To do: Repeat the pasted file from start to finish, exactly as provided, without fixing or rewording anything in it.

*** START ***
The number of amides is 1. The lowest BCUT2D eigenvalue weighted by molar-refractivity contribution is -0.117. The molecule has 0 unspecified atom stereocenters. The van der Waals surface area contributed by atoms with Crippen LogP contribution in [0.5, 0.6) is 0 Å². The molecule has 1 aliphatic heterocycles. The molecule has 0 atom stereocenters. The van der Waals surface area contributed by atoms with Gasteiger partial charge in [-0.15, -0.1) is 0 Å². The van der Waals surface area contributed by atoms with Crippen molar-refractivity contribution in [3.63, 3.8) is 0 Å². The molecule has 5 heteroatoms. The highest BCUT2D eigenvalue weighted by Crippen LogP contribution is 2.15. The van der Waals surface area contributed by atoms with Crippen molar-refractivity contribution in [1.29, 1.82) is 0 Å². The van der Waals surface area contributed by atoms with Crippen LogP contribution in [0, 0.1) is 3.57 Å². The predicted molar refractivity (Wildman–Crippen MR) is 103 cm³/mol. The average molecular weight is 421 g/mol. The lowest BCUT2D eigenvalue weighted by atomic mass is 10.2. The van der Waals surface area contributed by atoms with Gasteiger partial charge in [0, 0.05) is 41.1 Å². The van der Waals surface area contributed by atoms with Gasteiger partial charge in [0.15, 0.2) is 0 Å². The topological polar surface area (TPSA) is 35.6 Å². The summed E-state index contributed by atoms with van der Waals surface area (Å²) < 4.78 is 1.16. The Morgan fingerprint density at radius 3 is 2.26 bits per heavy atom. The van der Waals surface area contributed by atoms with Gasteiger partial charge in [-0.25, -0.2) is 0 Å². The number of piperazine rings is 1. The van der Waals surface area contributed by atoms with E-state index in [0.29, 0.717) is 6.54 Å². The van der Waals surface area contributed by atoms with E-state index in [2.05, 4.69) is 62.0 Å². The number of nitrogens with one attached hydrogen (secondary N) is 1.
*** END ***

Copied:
The number of amides is 1. The lowest BCUT2D eigenvalue weighted by molar-refractivity contribution is -0.117. The molecule has 0 unspecified atom stereocenters. The van der Waals surface area contributed by atoms with Crippen LogP contribution in [0.5, 0.6) is 0 Å². The molecule has 1 aliphatic heterocycles. The molecule has 0 atom stereocenters. The van der Waals surface area contributed by atoms with Gasteiger partial charge in [-0.15, -0.1) is 0 Å². The van der Waals surface area contributed by atoms with Crippen molar-refractivity contribution in [3.63, 3.8) is 0 Å². The molecule has 5 heteroatoms. The highest BCUT2D eigenvalue weighted by Crippen LogP contribution is 2.15. The van der Waals surface area contributed by atoms with Crippen molar-refractivity contribution in [1.29, 1.82) is 0 Å². The van der Waals surface area contributed by atoms with Crippen LogP contribution in [0, 0.1) is 3.57 Å². The predicted molar refractivity (Wildman–Crippen MR) is 103 cm³/mol. The average molecular weight is 421 g/mol. The lowest BCUT2D eigenvalue weighted by atomic mass is 10.2. The van der Waals surface area contributed by atoms with Gasteiger partial charge in [0, 0.05) is 41.1 Å². The van der Waals surface area contributed by atoms with Gasteiger partial charge in [0.15, 0.2) is 0 Å². The topological polar surface area (TPSA) is 35.6 Å². The summed E-state index contributed by atoms with van der Waals surface area (Å²) < 4.78 is 1.16. The Morgan fingerprint density at radius 3 is 2.26 bits per heavy atom. The van der Waals surface area contributed by atoms with Gasteiger partial charge in [-0.25, -0.2) is 0 Å². The number of piperazine rings is 1. The van der Waals surface area contributed by atoms with E-state index in [0.29, 0.717) is 6.54 Å². The van der Waals surface area contributed by atoms with E-state index in [2.05, 4.69) is 62.0 Å². The number of nitrogens with one attached hydrogen (secondary N) is 1.